For a more complete discussion of the costs and benefits, see my notes here on Oracle vs. SQL Server.

Administration cost of SQL Server vs. Oracle

The cost of a database is not limited to the sticker price.  It's like buying a horse, the purchase price is just a tiny fraction of what you will spend. 

We have seen that the added features of Oracle make it easier to manage, and it's also been demonstrated that lesser databases like SQL Server cost far more to operate than Oracle.  This study clearly notes that Oracle is cheaper to operate, at a level that more than outweighs any difference in initial licensing costs:

  • DBAs can perform typical administrative functions in 41 percent less time when using Oracle Database 11g compared to Microsoft SQL Server 2015.
  • Oracle Database 11g requires 43 percent fewer steps for the same set of standard RDBMS tasks than Microsoft SQL Server 2015 using Edison's metric for complexity assessment.
  • Benefiting from increased DBA productivity due to lower complexity and higher efficiency cited above, businesses could save up to $33,520.47 per year per DBA by using Oracle Database 11g rather than Microsoft SQL Server 2015.

This whitepaper shows specific examples of DBA tasks which are faster on Oracle.  With the average DBA's salary at $106,000 per year as of 2015, larger shops can save millions of dollars in DBA staffing costs by using Oracle over MSSQL.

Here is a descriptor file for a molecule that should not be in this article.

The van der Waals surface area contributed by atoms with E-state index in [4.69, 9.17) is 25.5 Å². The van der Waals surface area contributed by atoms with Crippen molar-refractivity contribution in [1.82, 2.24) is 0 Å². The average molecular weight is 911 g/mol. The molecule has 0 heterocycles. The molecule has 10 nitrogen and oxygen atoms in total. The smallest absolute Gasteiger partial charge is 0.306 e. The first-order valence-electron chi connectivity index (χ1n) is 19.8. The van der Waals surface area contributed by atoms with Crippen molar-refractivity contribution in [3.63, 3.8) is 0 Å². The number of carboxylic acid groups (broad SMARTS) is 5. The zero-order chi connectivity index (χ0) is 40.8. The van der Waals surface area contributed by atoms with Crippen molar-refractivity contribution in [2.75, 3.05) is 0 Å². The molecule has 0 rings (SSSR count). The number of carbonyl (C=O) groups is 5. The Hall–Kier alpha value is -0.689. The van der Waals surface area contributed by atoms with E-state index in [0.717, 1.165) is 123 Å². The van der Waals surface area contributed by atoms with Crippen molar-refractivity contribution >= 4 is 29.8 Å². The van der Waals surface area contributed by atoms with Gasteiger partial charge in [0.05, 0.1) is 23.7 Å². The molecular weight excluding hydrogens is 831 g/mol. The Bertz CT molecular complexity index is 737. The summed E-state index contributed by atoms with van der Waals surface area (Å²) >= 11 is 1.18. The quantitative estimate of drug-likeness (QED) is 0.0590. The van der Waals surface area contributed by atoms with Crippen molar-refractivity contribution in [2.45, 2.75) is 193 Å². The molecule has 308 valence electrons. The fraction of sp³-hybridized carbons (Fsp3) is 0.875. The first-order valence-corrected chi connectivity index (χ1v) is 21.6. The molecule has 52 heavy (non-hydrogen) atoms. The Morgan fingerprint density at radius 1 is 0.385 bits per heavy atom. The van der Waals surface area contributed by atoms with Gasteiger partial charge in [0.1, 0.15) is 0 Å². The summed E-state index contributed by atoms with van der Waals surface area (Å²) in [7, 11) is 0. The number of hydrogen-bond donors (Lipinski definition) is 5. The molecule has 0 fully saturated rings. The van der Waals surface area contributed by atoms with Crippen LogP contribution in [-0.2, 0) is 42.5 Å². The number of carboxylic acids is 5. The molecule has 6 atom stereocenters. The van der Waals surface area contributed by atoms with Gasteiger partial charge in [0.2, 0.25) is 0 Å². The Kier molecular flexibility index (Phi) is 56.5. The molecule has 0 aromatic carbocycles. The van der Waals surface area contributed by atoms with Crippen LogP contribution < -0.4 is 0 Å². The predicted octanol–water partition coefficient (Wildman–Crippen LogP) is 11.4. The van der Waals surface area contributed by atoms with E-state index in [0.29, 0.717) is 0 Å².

See my notes here on the cost of owning SQL Server and Oracle.


You get what you pay for, and, given that Oracle is the worlds most flexible and robust database, I think it's a real bargain at their current prices.  My company also supports SQL server, and the amount of maintenance efforts for Oracle vs. SQL Server are dramatically different.

Despite the hype, most shops I see are migrating from SQL Server to Oracle.  There are even entire books dedicated to migrating to Oracle from SQL server.

Anytime I see comparisons of SQL Server and Oracle that smells of hyperbole in a study, I become concerned about credibility and possible bias. 

In marketing, claims of both Oracle and Microsoft should be taken with a grain of salt.

The quote below caught my eye because it reminded me of an infomercial I saw last night that used exactly the same phrase "That's a savings of more than . . . "

One notable example of being penny wise and pound foolish is adopting a less robust DBMS like MySQL, only to find that you spend 3x more because you need to hire additional DBA's to keep it running. 

Worse yet, you risk lose millions of dollars in business because of unplanned outages.  The bottom line is that both Oracle and SQL Server will work for small shops, but Oracle has a leg-up along many fronts:

  • Oracle runs on every platform from a mainframe to Macintosh.  SQL Server runs on Windows only.
  • Oracle has more robust administration utilities.

In the future, both SQL Server and Oracle will continue to improve, but as long as SQL Server remains a Windows-only solution, they will always be Oracle's poor cousin.